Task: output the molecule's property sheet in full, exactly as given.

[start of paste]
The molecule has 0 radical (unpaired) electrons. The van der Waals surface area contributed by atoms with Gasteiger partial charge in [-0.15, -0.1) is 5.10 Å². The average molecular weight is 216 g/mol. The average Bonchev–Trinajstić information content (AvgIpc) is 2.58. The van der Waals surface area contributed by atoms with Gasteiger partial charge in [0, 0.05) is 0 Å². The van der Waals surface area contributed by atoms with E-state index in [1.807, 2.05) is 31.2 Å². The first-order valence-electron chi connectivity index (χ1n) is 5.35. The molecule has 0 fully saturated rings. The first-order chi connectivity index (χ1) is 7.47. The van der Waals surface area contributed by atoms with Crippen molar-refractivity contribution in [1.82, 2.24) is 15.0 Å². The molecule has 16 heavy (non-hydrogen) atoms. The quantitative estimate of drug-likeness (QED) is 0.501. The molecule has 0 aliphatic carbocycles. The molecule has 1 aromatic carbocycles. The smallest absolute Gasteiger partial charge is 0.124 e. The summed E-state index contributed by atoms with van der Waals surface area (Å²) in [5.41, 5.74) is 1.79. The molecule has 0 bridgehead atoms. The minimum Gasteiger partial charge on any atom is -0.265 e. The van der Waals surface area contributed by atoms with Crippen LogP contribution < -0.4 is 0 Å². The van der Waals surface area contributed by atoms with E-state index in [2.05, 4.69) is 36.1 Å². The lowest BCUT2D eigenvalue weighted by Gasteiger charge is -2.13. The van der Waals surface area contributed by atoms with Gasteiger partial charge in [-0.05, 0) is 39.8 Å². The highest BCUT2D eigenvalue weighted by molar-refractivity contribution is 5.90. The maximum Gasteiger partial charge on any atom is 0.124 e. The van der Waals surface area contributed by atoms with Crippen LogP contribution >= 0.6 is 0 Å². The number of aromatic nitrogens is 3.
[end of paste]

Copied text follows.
The molecule has 0 radical (unpaired) electrons. The van der Waals surface area contributed by atoms with Gasteiger partial charge in [-0.15, -0.1) is 5.10 Å². The average molecular weight is 216 g/mol. The average Bonchev–Trinajstić information content (AvgIpc) is 2.58. The van der Waals surface area contributed by atoms with Gasteiger partial charge in [0, 0.05) is 0 Å². The van der Waals surface area contributed by atoms with E-state index in [1.807, 2.05) is 31.2 Å². The first-order valence-electron chi connectivity index (χ1n) is 5.35. The molecule has 0 fully saturated rings. The first-order chi connectivity index (χ1) is 7.47. The van der Waals surface area contributed by atoms with Crippen molar-refractivity contribution in [1.82, 2.24) is 15.0 Å². The molecule has 16 heavy (non-hydrogen) atoms. The quantitative estimate of drug-likeness (QED) is 0.501. The molecule has 0 aliphatic carbocycles. The molecule has 1 aromatic carbocycles. The smallest absolute Gasteiger partial charge is 0.124 e. The summed E-state index contributed by atoms with van der Waals surface area (Å²) in [5.41, 5.74) is 1.79. The molecule has 0 bridgehead atoms. The minimum Gasteiger partial charge on any atom is -0.265 e. The van der Waals surface area contributed by atoms with Crippen LogP contribution < -0.4 is 0 Å². The van der Waals surface area contributed by atoms with E-state index in [2.05, 4.69) is 36.1 Å². The lowest BCUT2D eigenvalue weighted by Gasteiger charge is -2.13. The van der Waals surface area contributed by atoms with Gasteiger partial charge in [-0.05, 0) is 39.8 Å². The highest BCUT2D eigenvalue weighted by molar-refractivity contribution is 5.90. The maximum Gasteiger partial charge on any atom is 0.124 e. The van der Waals surface area contributed by atoms with Crippen LogP contribution >= 0.6 is 0 Å². The number of aromatic nitrogens is 3.